Feb 19, 2012
Balog goes deep with the Rapala Rippin’ Rap
By Mike Pehanich
Last October, I joined Joe Balog, Great Lakes bass expert, on Lake St. Clair for a shot at some big smallmouth.
Blade baits proved effective and set the tone early on. (More on blade baits, coming soon!)
Later Joe tied on one of the new lipless crank bait. Instead of ripping it, however, he started working it in much the same manner we had been fishing the Silver Buddy that day – with slow pulls and pauses, much like worm fishing. Joe hooked a long and strong smallmouth within minutes. Several more soon followed.
Joe wasn’t surprised. His bait was a new Rapala Rippin’ Rap, and it sported a fish-attracting wobble on the fall. He had used it on deep-water smallmouth during the summer, and it had given him a new tool for these sometimes hard-to-reach fish.
“The Rippin’ Rap will cast the line off your reel!” said Balog of the BB-laden lure. “We counted it down on schooling fish on Lake St. Clair in summer over deep grass flats 15 or 16 feet down. We would always catch a couple when we found them, and usually at least one would be a big one!”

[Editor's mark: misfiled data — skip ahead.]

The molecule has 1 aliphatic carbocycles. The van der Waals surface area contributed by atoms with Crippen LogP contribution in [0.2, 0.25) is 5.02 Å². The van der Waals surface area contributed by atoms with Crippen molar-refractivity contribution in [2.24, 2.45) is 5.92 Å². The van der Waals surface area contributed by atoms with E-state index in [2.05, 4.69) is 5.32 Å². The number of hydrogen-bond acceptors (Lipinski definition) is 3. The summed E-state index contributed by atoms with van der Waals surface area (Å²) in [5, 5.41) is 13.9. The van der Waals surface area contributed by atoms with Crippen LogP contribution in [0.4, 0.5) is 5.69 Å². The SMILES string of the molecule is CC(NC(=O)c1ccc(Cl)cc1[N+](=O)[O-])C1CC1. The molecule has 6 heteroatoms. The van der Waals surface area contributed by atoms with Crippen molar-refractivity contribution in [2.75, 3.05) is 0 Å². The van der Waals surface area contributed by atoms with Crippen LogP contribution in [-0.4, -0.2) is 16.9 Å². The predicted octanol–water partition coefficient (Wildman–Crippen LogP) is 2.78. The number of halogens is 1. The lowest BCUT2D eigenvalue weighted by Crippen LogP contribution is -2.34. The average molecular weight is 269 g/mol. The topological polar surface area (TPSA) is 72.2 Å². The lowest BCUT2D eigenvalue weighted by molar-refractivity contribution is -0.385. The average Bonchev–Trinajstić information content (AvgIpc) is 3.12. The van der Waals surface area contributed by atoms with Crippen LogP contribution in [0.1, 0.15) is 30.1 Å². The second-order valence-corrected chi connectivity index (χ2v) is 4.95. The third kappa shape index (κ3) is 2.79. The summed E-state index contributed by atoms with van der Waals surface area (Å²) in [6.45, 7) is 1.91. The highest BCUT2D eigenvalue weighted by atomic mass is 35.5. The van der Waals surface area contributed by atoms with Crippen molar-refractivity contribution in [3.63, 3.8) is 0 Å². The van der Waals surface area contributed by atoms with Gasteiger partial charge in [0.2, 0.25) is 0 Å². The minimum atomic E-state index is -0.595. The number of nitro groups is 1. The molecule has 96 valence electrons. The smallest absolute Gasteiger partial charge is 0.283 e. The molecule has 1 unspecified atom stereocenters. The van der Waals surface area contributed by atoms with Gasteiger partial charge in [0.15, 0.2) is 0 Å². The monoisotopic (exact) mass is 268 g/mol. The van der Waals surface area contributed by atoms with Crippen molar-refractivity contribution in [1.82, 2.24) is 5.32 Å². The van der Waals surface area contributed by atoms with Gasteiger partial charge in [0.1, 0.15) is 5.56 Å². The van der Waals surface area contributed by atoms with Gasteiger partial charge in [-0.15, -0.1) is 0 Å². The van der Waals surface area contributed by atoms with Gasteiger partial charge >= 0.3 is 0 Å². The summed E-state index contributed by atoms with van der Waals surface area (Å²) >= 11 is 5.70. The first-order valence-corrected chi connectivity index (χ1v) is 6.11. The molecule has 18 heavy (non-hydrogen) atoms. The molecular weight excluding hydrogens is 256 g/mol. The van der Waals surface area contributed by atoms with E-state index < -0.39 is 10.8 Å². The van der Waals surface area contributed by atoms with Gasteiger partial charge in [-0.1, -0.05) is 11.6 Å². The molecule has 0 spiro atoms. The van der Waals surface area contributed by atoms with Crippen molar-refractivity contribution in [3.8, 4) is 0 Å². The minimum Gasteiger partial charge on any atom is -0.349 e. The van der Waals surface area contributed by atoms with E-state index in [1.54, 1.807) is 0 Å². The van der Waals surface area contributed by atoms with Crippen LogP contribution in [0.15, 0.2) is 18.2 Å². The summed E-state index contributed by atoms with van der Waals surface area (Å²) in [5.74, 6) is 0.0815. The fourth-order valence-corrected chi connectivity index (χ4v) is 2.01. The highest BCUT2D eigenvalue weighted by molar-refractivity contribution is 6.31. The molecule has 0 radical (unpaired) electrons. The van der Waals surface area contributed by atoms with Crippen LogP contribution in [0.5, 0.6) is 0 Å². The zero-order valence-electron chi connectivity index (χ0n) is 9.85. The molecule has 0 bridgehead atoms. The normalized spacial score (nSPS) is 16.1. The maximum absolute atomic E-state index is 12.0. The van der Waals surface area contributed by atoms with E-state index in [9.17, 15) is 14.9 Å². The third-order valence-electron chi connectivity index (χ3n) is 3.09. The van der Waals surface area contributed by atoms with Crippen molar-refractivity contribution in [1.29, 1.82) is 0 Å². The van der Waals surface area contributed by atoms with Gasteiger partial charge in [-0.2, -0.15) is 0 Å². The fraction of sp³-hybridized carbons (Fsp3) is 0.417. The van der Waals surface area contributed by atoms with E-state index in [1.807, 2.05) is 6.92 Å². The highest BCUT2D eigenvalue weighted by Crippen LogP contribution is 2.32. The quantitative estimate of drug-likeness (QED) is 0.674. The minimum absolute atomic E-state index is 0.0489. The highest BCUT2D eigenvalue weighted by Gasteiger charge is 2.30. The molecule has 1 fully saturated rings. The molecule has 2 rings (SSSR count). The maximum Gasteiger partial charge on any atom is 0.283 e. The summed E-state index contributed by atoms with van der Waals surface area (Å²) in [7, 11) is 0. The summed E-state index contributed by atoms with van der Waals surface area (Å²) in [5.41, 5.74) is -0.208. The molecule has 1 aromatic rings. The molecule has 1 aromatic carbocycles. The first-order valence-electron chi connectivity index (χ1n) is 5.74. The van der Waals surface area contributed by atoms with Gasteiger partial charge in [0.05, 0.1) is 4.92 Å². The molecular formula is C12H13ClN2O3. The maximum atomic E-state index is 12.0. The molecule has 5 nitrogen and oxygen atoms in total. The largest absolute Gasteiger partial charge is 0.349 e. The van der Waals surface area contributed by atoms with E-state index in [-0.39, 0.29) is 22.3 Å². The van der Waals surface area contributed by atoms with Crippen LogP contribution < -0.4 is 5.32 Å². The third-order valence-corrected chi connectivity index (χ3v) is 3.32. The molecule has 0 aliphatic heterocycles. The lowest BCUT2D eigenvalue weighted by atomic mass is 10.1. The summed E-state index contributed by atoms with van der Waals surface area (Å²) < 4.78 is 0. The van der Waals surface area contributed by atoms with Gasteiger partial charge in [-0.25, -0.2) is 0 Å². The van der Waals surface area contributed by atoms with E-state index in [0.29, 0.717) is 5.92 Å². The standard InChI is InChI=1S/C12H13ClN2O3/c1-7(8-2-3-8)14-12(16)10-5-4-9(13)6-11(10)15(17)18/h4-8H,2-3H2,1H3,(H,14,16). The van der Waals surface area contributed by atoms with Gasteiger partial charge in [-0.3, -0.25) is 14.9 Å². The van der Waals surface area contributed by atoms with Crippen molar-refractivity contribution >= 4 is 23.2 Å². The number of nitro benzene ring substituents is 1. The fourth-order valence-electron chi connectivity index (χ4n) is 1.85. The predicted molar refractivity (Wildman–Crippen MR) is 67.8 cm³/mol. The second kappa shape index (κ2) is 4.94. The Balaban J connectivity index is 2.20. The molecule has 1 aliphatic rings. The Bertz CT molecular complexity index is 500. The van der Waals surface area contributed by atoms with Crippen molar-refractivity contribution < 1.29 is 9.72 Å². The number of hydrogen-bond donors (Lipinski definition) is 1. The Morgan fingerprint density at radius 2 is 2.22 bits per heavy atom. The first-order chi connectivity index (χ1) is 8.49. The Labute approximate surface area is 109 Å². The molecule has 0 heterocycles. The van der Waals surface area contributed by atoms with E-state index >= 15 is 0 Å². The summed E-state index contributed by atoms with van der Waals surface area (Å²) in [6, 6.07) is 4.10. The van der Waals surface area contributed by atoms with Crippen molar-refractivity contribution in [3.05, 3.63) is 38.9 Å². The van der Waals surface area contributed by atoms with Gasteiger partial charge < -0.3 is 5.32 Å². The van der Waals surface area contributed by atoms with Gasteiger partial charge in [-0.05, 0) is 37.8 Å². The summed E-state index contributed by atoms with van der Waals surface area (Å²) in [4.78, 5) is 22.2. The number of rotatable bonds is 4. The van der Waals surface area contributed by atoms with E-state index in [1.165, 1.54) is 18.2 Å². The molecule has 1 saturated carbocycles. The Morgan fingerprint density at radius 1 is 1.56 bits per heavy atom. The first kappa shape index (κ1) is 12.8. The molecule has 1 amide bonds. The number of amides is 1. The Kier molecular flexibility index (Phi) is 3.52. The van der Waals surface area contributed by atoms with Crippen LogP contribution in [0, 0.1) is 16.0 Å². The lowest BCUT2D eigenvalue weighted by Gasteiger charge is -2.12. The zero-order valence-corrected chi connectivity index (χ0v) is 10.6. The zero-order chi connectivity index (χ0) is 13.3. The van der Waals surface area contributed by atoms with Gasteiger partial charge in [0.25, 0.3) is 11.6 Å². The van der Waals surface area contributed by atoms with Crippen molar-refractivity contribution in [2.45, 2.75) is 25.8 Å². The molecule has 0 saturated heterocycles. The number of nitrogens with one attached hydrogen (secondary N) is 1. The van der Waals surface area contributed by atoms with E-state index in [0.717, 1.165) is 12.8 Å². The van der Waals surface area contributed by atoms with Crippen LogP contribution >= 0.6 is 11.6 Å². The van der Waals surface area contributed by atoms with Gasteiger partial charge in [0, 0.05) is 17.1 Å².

Long casts are the key to keeping crankbaits with diving lips deep for an extended period. That goes double for lipless crankbaits, which rise quickly upon retrieval.
“Rapala did the right thing,” says Joe Balog. “They put more weight into a smaller package. The Rippin’ Rap sinks over two feet per second. That gets it down quickly…And they gave it action on the drop.”
Though it is hard to keep any lipless lure deep with a steady retrieve, some of these new models can be worked easily in 10 to 20-foot depths with a rip or slow pull. Pause long enough to allow the bait to fall back to bottom.
Expect a lot more experimentation with these and other heavy lipless crankbaits –like the fast-sink version of the Sebile Flatt Shad – in the coming season. Anglers in the pro ranks have lauded lipless crankbaits for their versatility for a long time.
This season, try them deep in the hottest and coldest months of the year!
Rapala Rippin’ Rap
What started out as a “price point” bait between the premium Clackin’ Rap and original Rattlin’ Rap may have turned out to be much more!
One perceived disadvantage of lipless crankbaits is that fish gain leverage and throw them relatively easily. “One of the first things Rapala did was go to a smaller treble hook,” explained Mark Fisher, Rapala director of field promotions. The smaller hook will stick when the fish starts slapping around. A larger hook will actually deflec tand bounce off.” --MP